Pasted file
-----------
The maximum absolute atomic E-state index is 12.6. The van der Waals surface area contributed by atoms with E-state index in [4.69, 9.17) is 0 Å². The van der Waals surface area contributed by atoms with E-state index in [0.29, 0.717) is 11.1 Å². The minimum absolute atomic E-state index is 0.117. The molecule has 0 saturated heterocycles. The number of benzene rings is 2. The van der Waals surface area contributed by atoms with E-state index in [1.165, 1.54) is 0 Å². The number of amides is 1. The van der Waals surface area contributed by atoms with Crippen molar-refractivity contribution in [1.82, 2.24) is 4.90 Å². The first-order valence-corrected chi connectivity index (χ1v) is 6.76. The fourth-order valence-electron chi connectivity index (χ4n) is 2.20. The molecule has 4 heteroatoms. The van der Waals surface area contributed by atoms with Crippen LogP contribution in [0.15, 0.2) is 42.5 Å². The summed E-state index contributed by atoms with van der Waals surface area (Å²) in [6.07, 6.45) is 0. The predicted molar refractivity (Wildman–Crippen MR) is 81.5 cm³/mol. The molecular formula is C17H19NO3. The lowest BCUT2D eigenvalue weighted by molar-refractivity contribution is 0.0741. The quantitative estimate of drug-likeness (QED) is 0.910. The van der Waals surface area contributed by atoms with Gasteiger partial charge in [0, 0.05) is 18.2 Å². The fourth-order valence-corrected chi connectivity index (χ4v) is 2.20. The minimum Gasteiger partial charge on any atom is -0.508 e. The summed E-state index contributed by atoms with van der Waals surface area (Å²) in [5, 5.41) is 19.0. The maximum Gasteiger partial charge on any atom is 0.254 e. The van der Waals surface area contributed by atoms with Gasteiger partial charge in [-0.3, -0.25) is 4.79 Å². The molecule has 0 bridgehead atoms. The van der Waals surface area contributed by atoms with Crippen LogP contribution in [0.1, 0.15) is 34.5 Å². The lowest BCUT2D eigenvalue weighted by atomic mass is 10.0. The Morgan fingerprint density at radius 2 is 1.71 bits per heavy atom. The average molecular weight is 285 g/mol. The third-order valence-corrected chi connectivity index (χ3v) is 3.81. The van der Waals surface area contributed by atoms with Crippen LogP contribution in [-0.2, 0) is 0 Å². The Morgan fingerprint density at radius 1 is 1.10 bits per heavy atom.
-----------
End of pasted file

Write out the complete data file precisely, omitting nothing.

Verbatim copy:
The maximum absolute atomic E-state index is 12.6. The van der Waals surface area contributed by atoms with E-state index in [4.69, 9.17) is 0 Å². The van der Waals surface area contributed by atoms with E-state index in [0.29, 0.717) is 11.1 Å². The minimum absolute atomic E-state index is 0.117. The molecule has 0 saturated heterocycles. The number of benzene rings is 2. The van der Waals surface area contributed by atoms with E-state index in [1.165, 1.54) is 0 Å². The number of amides is 1. The van der Waals surface area contributed by atoms with Crippen molar-refractivity contribution in [1.82, 2.24) is 4.90 Å². The first-order valence-corrected chi connectivity index (χ1v) is 6.76. The fourth-order valence-electron chi connectivity index (χ4n) is 2.20. The molecule has 4 heteroatoms. The van der Waals surface area contributed by atoms with Crippen LogP contribution in [0.15, 0.2) is 42.5 Å². The summed E-state index contributed by atoms with van der Waals surface area (Å²) in [6.07, 6.45) is 0. The predicted molar refractivity (Wildman–Crippen MR) is 81.5 cm³/mol. The molecular formula is C17H19NO3. The lowest BCUT2D eigenvalue weighted by molar-refractivity contribution is 0.0741. The quantitative estimate of drug-likeness (QED) is 0.910. The van der Waals surface area contributed by atoms with Gasteiger partial charge in [0, 0.05) is 18.2 Å². The fourth-order valence-corrected chi connectivity index (χ4v) is 2.20. The minimum Gasteiger partial charge on any atom is -0.508 e. The summed E-state index contributed by atoms with van der Waals surface area (Å²) in [5, 5.41) is 19.0. The maximum Gasteiger partial charge on any atom is 0.254 e. The van der Waals surface area contributed by atoms with Gasteiger partial charge in [-0.3, -0.25) is 4.79 Å². The molecule has 0 bridgehead atoms. The van der Waals surface area contributed by atoms with Crippen LogP contribution in [0.1, 0.15) is 34.5 Å². The lowest BCUT2D eigenvalue weighted by atomic mass is 10.0. The Morgan fingerprint density at radius 2 is 1.71 bits per heavy atom. The average molecular weight is 285 g/mol. The third-order valence-corrected chi connectivity index (χ3v) is 3.81. The van der Waals surface area contributed by atoms with Crippen LogP contribution in [-0.2, 0) is 0 Å². The Morgan fingerprint density at radius 1 is 1.10 bits per heavy atom.